Next we had a chat, about the scientific method, and how actually it’s not that different from how we make art – revised and tested hypotheses. I talked about my experience and what I’d learned from working in universities at a postgrad level, and from my knowledge of science-related trusts and organisations. About Impact – that universities are expected to demonstrate that they are engaging with non-university communities. About things like UCL’s Arts Entrepreneur in Residence, the Wellcome Trust, about simple ways to approach experts in the field (just look up staff profiles and email someone!) And other means of developing science storytelling – what it means to research something on your own, skills you need, understanding sources (primary, secondary), places you can search for free, what an abstract is, what peer review means, press releases vs actual papers. And the problem of “facts” on THE INTERNET – how untrue things can become true if they are referenced often enough.
We then talked about potential devising/writing exercises around science. Such as:
- Get a pile of articles and papers, and a friend or co-writer/devisor, read 1 article/paper for 20 minutes and come back and explain it to each other.
- Do ‘live researching’ as a task – write down some questions and explain as you discover.
- Interviewing experts (also we talked about how to interview/ask questions – asking them about why they’re interested, what they’re excited about, what you haven’t asked – how is what you’re asking different from just reading their book?)
- The physical living of the subject matter – can you embed yourself in first hand experience (Ethnography)
- Autobiographical evaluation
- Attend lectures/practical experiments (be a test subject or attend tests)
I said “Watch, record, question, retell. But think abstractly too – don’t think only about telling the literal story of the science, but telling stories that illuminate the science. Or that look at it from other more abstract points of view – not just ‘how pulsars were discovered’ but ‘let’s make these light waves into sound waves and make music out of them’.
And never ever ever have a character say something like:
“So let me get this straight [proceeds to explain the science for the audience]”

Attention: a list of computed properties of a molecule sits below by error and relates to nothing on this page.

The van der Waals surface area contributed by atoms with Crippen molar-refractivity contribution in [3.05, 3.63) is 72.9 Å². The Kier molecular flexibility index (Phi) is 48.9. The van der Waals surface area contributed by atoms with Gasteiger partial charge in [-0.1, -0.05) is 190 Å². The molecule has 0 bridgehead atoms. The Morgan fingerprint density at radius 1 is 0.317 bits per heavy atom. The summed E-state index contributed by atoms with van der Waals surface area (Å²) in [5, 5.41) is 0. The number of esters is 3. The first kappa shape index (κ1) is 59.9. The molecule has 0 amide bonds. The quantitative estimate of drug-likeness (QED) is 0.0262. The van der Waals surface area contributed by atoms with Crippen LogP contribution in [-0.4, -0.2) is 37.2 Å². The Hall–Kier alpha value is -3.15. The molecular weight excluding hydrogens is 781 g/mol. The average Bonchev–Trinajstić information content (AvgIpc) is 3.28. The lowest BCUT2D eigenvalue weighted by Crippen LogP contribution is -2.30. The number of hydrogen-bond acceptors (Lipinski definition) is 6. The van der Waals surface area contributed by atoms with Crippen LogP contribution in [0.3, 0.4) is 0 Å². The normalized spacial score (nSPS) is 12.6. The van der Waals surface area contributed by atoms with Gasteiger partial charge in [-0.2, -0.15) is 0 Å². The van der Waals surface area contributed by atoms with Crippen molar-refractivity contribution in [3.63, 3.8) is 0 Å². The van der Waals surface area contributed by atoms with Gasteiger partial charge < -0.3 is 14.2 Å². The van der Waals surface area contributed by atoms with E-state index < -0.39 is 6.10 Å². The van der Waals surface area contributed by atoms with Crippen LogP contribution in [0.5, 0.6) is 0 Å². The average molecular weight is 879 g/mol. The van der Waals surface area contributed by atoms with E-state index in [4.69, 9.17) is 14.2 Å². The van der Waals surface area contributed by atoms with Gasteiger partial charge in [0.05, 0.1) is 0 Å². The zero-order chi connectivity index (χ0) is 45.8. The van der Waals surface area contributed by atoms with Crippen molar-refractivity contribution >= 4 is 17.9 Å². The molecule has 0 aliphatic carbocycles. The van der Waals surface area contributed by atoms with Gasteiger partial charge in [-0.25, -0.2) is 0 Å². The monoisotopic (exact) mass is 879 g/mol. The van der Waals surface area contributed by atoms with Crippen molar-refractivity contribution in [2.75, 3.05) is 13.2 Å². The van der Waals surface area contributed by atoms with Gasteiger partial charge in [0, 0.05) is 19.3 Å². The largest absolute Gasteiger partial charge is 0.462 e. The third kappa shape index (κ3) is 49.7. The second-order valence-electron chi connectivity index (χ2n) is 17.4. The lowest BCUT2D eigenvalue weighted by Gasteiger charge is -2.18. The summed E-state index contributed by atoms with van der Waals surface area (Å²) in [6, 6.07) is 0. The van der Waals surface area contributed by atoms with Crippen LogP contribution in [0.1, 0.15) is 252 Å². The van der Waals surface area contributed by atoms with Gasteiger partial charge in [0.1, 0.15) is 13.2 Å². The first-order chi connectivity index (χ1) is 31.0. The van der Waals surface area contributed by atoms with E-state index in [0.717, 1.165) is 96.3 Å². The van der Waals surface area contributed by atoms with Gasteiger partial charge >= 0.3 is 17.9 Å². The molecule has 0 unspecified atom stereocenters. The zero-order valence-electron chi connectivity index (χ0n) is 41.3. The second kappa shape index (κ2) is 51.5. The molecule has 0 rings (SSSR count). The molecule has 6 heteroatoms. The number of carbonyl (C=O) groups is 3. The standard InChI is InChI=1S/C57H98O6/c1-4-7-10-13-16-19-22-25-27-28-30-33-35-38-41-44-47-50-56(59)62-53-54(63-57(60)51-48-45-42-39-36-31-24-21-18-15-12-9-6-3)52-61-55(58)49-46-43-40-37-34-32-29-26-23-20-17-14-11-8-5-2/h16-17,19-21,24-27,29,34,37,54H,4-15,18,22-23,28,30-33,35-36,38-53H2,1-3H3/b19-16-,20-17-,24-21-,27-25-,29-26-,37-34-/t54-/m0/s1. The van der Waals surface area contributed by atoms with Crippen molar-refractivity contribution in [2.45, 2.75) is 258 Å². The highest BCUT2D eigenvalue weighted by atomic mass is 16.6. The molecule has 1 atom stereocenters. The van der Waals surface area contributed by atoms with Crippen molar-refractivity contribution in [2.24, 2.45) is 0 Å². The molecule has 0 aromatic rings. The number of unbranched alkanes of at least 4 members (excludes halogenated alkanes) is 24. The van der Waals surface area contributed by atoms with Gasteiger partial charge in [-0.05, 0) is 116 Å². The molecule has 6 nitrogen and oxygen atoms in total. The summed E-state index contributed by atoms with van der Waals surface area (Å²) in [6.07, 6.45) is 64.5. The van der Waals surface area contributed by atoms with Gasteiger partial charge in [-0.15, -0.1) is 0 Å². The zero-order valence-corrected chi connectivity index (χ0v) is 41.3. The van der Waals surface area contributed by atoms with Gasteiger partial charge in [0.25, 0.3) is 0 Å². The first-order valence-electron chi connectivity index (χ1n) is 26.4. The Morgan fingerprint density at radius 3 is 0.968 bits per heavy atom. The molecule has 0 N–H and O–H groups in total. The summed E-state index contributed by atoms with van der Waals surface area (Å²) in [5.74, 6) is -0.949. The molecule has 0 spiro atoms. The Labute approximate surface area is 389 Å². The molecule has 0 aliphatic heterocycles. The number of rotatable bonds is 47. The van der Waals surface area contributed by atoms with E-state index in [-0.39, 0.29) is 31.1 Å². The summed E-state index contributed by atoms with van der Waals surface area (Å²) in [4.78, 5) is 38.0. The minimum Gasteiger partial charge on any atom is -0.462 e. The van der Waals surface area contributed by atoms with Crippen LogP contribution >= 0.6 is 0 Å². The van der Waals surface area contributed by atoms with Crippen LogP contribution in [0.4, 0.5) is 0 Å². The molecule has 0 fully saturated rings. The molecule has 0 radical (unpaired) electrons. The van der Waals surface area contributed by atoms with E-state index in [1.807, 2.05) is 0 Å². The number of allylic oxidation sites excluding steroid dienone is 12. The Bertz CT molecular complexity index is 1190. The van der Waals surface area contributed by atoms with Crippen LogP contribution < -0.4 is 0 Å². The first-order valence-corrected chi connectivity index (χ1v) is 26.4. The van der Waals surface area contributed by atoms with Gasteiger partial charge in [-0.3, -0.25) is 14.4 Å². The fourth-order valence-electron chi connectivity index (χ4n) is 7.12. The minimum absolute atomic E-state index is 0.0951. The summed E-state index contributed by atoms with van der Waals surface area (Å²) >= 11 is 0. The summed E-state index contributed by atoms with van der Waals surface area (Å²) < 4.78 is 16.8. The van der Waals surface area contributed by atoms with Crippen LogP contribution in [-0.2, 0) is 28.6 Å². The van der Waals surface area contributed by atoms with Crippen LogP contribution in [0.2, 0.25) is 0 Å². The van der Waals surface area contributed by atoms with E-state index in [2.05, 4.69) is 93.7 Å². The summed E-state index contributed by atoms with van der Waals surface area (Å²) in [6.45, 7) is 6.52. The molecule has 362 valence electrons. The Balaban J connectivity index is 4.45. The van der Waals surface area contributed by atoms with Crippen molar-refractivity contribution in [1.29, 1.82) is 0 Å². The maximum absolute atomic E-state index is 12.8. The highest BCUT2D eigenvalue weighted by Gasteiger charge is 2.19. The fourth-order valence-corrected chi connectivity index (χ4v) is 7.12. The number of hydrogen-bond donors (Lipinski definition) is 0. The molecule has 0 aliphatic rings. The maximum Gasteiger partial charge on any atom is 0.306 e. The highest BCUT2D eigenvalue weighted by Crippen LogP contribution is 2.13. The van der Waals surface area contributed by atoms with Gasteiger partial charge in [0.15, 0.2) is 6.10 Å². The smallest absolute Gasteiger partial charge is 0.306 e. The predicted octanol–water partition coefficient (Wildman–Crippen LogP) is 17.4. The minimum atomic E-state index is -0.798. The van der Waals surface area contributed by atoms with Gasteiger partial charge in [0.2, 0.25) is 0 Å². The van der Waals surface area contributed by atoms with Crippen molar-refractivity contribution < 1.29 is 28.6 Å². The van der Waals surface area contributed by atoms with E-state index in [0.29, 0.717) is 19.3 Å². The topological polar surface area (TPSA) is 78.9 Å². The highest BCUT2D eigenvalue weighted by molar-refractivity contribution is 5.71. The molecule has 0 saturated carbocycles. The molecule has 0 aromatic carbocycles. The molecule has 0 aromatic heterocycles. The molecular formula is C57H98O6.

Show don’t tell.
Then we did a quick exercise, in pairs I gave them 5 secondary source science articles – on photosynthesis and solar panels, what rats dream of when they sleep, imaging of Mercury, pulsars, and e-tattoo monitoring in pregnancy. Then I invited them to – in their pairs – pick an article and then come up with 2 radically different ways to explore it, one abstract, one more literal. Find the form to fit the work – is it interactive, is it reactive, is it a storytelling, or a play, a sound work, immersive video, a game, a videogame, etc… Find what interests them the most – remember ‘show don’t tell’ and then work out what the idea is, and their first steps in exploring it – beginning to develop the research and story.
After presenting and discussing those ideas, I then invited the participants to (on their own, now) take their post its from before, and go through the same process – initial ideas, and identifying next steps.
And that was it! I only had 2 hours, which overran a little. It’s possibly a much more relaxed 3 hour workshop! But the folk who came were brilliant, lovely and thorough, and came up with some lovely stuff – a huge patchwork made of many submitted images of earth, to be mapped to the map of Mercury; an installation which maps the path of a dying satellite; an immersive game you play once ‘awake’ and second in a dream state. And more great stuff.
So, thanks to those who came along! And to ARC for having me.